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Beyoncé’ World Tour Ignites Unexpected Inflation Surge in Sweden


Beyoncé’ world tour launch in Sweden has been linked to an unexpected rise in inflation in the country.


According to Danske Bank’s chief economist for Sweden, Michael Grahn, the demand generated by the singer’s two sold-out concerts in Stockholm in May led to a surge in hotel and restaurant bookings, thereby contributing to higher-than-anticipated inflation figures for that month.

Grahn took to Twitter, stating, “Beyoncé’s start of her world tour in Sweden seems to have colored May inflation.”

Although the exact impact remains uncertain, he suggested that the concerts likely accounted for approximately 0.2% of the overall 9.7% inflation rate, representing two-thirds of the 0.3% increase attributed to hotels and restaurants.


The economist further explained that the development was “astonishing” and unprecedented in Sweden. Some dedicated fans even booked hotel rooms up to 40 miles outside of Stockholm due to the overwhelming demand. However, Grahn expects the inflationary effect to be reversed in June as hotel and ticket prices return to normal.

Visit Stockholm, the city’s official tourism agency, acknowledged the “Beyoncé effect” as the cause behind high tourism levels and near-full hotel occupancy. It noted that visitors from the United States, Germany, and Britain accounted for a significant portion of the bookings.

Beyoncé makes History at the Grammys. PHOTO/Credits.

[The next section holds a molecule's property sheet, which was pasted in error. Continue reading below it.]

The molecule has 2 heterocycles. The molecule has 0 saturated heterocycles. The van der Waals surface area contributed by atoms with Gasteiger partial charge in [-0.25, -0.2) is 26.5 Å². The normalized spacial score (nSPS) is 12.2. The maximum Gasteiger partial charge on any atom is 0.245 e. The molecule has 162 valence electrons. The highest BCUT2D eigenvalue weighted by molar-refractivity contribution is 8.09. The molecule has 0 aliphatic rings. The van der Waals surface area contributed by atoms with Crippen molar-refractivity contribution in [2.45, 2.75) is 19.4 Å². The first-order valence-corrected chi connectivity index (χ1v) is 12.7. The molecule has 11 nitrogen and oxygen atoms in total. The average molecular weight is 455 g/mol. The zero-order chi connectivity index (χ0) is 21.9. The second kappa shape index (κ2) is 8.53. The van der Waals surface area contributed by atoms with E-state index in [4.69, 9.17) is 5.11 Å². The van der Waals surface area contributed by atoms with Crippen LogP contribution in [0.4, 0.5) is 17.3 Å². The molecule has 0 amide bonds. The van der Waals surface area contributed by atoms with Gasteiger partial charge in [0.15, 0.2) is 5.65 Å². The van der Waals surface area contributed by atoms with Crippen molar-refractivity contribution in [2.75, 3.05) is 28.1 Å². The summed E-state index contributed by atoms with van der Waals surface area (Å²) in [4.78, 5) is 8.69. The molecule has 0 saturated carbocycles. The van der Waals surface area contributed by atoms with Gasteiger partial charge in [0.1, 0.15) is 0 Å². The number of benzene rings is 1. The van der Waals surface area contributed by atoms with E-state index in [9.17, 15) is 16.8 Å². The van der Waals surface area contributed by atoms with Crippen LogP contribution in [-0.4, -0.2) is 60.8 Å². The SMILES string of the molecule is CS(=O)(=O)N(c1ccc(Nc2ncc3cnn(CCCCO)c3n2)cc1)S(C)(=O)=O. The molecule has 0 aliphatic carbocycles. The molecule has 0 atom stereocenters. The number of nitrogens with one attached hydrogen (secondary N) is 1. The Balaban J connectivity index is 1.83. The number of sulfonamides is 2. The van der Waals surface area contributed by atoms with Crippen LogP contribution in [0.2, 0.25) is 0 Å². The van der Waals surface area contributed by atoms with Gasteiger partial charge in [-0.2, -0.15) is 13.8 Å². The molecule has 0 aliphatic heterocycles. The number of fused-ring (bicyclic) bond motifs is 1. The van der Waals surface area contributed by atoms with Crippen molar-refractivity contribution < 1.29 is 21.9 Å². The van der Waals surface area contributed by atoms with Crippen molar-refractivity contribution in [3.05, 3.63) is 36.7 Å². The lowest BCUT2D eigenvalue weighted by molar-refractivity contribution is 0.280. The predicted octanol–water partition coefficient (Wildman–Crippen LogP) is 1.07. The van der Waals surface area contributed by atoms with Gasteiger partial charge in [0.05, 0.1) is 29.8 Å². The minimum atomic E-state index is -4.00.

While Forbes magazine estimated potential earnings from the tour to exceed $2 billion, it also recognized that the figure was based on optimistic assumptions. The Renaissance World Tour marked Beyoncé’s first solo tour in seven years and has garnered immense interest, with fans from around the world seizing the opportunity to attend the concerts in Europe and the upcoming shows in the United States.

The unexpected inflation surge in Sweden, where consumer prices rose by 9.7% in May, marked the first time inflation fell below 10% in over six months. Statistics Sweden attributed the lower inflation rate to decreased electricity and food prices, while highlighting the rising costs of goods and services such as hotel and restaurant visits, recreational services, and clothing.

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Economists anticipate the inflationary effect to subside in June. However, concerns have been raised about a potential similar impact when Bruce Springsteen performs three nights of concerts in Gothenburg at the end of the month.

Sweden’s central bank, the Riksbank, has been raising its guiding interest rate to counter persistent inflation. Having already reached 3.5% in late April, the bank is expected to increase it by another quarter-point in June or September. The Riksbank aims to bring down headline inflation to its target of 2%.

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